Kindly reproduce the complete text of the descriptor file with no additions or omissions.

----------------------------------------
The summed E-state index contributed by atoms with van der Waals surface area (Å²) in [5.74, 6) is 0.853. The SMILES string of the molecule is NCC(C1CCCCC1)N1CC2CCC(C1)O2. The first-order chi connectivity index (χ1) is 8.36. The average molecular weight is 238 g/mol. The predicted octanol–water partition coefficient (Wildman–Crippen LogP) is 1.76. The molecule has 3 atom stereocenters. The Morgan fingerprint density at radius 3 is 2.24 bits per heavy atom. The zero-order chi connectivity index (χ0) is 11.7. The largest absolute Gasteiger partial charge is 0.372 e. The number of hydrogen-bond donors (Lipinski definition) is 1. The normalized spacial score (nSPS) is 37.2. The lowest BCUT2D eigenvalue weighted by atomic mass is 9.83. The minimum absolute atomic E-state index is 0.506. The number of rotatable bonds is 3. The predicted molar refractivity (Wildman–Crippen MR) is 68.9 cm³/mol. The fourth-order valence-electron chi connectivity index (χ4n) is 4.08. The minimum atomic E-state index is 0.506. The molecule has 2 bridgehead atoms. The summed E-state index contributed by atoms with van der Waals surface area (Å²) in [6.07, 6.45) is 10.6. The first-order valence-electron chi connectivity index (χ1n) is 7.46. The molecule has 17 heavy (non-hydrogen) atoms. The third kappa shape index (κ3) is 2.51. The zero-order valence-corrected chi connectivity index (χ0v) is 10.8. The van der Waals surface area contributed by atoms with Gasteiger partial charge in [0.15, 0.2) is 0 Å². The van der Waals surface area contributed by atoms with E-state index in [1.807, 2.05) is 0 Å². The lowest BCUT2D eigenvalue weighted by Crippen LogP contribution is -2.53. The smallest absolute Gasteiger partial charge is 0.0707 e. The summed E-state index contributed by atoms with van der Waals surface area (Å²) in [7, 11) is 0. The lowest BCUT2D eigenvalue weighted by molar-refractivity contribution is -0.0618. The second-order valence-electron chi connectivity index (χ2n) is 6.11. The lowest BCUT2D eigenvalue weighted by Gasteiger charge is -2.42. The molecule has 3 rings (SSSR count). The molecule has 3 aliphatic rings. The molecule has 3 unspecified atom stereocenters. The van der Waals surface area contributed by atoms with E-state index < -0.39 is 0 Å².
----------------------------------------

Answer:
The summed E-state index contributed by atoms with van der Waals surface area (Å²) in [5.74, 6) is 0.853. The SMILES string of the molecule is NCC(C1CCCCC1)N1CC2CCC(C1)O2. The first-order chi connectivity index (χ1) is 8.36. The average molecular weight is 238 g/mol. The predicted octanol–water partition coefficient (Wildman–Crippen LogP) is 1.76. The molecule has 3 atom stereocenters. The Morgan fingerprint density at radius 3 is 2.24 bits per heavy atom. The zero-order chi connectivity index (χ0) is 11.7. The largest absolute Gasteiger partial charge is 0.372 e. The number of hydrogen-bond donors (Lipinski definition) is 1. The normalized spacial score (nSPS) is 37.2. The lowest BCUT2D eigenvalue weighted by atomic mass is 9.83. The minimum absolute atomic E-state index is 0.506. The number of rotatable bonds is 3. The predicted molar refractivity (Wildman–Crippen MR) is 68.9 cm³/mol. The fourth-order valence-electron chi connectivity index (χ4n) is 4.08. The minimum atomic E-state index is 0.506. The molecule has 2 bridgehead atoms. The summed E-state index contributed by atoms with van der Waals surface area (Å²) in [6.07, 6.45) is 10.6. The first-order valence-electron chi connectivity index (χ1n) is 7.46. The molecule has 17 heavy (non-hydrogen) atoms. The third kappa shape index (κ3) is 2.51. The zero-order valence-corrected chi connectivity index (χ0v) is 10.8. The van der Waals surface area contributed by atoms with Gasteiger partial charge in [0.15, 0.2) is 0 Å². The van der Waals surface area contributed by atoms with E-state index in [1.807, 2.05) is 0 Å². The lowest BCUT2D eigenvalue weighted by Crippen LogP contribution is -2.53. The smallest absolute Gasteiger partial charge is 0.0707 e. The summed E-state index contributed by atoms with van der Waals surface area (Å²) in [7, 11) is 0. The lowest BCUT2D eigenvalue weighted by molar-refractivity contribution is -0.0618. The second-order valence-electron chi connectivity index (χ2n) is 6.11. The lowest BCUT2D eigenvalue weighted by Gasteiger charge is -2.42. The molecule has 3 rings (SSSR count). The molecule has 3 aliphatic rings. The molecule has 3 unspecified atom stereocenters. The van der Waals surface area contributed by atoms with E-state index < -0.39 is 0 Å².